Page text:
But I also knew that some of the kids in school with me knew nothing more than the depressed conditions in which they lived. They weren’t shown other worlds and they weren’t reading with the fervor I was, so they didn’t even get to imagine themselves in other worlds.

And finally, I knew that because I had good grades, I was being exposed to much more than some of the kids with average or poor grades, creating a mental segregation, which affected self-esteem. Same conditions of poverty, but different exposure made the world of difference.

At the end of the day, even our conversations with the people in our families were different. I had most of the people in my world telling me what a great man I could become and even showing me great men who looked like me, while some other kids had most of the people in their worlds telling them what pieces of crap they were and showing them other crappy people who looked like them.

A child’s mind is so easy to shape and mold.

Some kids were pushed into sports and fighting and street crimes.

I was pushed into books and lofty goals and dreams.

And this is the reason why I want to beat the snot out of people’s noses who suggest that opportunities are open and available for everyone and that when people fail to take advantage of opportunities they are simply “choosing” not to be successful.

Those are evil ignoramuses who have no idea how human nature works. No one simply makes a choice to fail, because we all want to succeed and to have the trappings of success. The choices we believe we have for ourselves are determined by the concept of self.

I am reminded of two such ignoramuses-one large and one small.

The first one, the large one is Bill Cosby, who laid the blame for everything bad at the feet of the “lower economic people,” as if they made a conscious choice to be impoverished and to become failures.

Recently, on Meet the Press to promote his new book, “Come On People,” Cosby again indicted the “lower economic people” for making poor choices, even after admitting that there is systematic racism. Come on Cosby.

The second one–the small one–is a so-called reverend named Jesse Lee Peterson, who runs an inane radio show designed to press his lips firmly against the ass of White America. This Black-hating moron insisted that only Black people have an “affirmative action” mentality, in which they expect the government to take care of them when they “choose” to be lazy.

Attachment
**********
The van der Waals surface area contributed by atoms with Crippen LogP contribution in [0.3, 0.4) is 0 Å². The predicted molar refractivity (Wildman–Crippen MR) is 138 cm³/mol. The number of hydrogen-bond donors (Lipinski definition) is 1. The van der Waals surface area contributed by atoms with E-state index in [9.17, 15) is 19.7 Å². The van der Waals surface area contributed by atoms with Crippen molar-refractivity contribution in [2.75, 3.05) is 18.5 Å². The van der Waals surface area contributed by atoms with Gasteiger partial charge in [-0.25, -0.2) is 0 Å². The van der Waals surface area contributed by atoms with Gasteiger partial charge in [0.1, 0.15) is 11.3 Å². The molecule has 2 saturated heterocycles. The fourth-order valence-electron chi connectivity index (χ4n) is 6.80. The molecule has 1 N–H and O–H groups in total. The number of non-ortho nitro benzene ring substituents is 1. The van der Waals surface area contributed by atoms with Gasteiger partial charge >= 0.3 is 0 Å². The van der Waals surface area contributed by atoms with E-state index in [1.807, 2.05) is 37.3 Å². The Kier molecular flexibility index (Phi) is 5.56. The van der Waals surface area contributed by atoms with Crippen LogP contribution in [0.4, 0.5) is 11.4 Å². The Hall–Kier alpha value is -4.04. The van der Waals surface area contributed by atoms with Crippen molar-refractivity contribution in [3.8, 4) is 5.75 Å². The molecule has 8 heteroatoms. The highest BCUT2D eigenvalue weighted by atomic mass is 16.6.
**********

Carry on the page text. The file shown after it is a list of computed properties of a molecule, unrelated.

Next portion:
Petersen is too much of a White-loving coon to realize that many Whites, including the retarded president, are the result of Affirmative Action. So are the airlines who received billions in corporate welfare.

This dead-brained coward also claimed that the homeless were also “mostly Black people” who are on drugs and alcohol and “choosing” to seek government support so that they don’t have to work.

I point out these two examples, because when people are bombarded with these kinds of messages, without many positive messages, the esteem of self can be diminished. Even the most highly esteemed would be diminished if facing roadblocks and told repeatedly that they were downtrodden because of a “choice” they made.

None of us are islands. We are all connected and the sum total of the things that we are exposed to. And those things we are exposed to can easily affect our self-esteem, which will determine how far we are able to go in life.

So, the next time you find yourself looking down on someone who you think has simply made bad choices, ask yourself, what if they simply have poor self-esteem?

 Darryl James is an award-winning author of the powerful new anthology “Notes From The Edge.” Now, listen to Darryl live on every Monday from 7-9pm, PST. View previous installments of this column at Reach James at

Categories: Opinion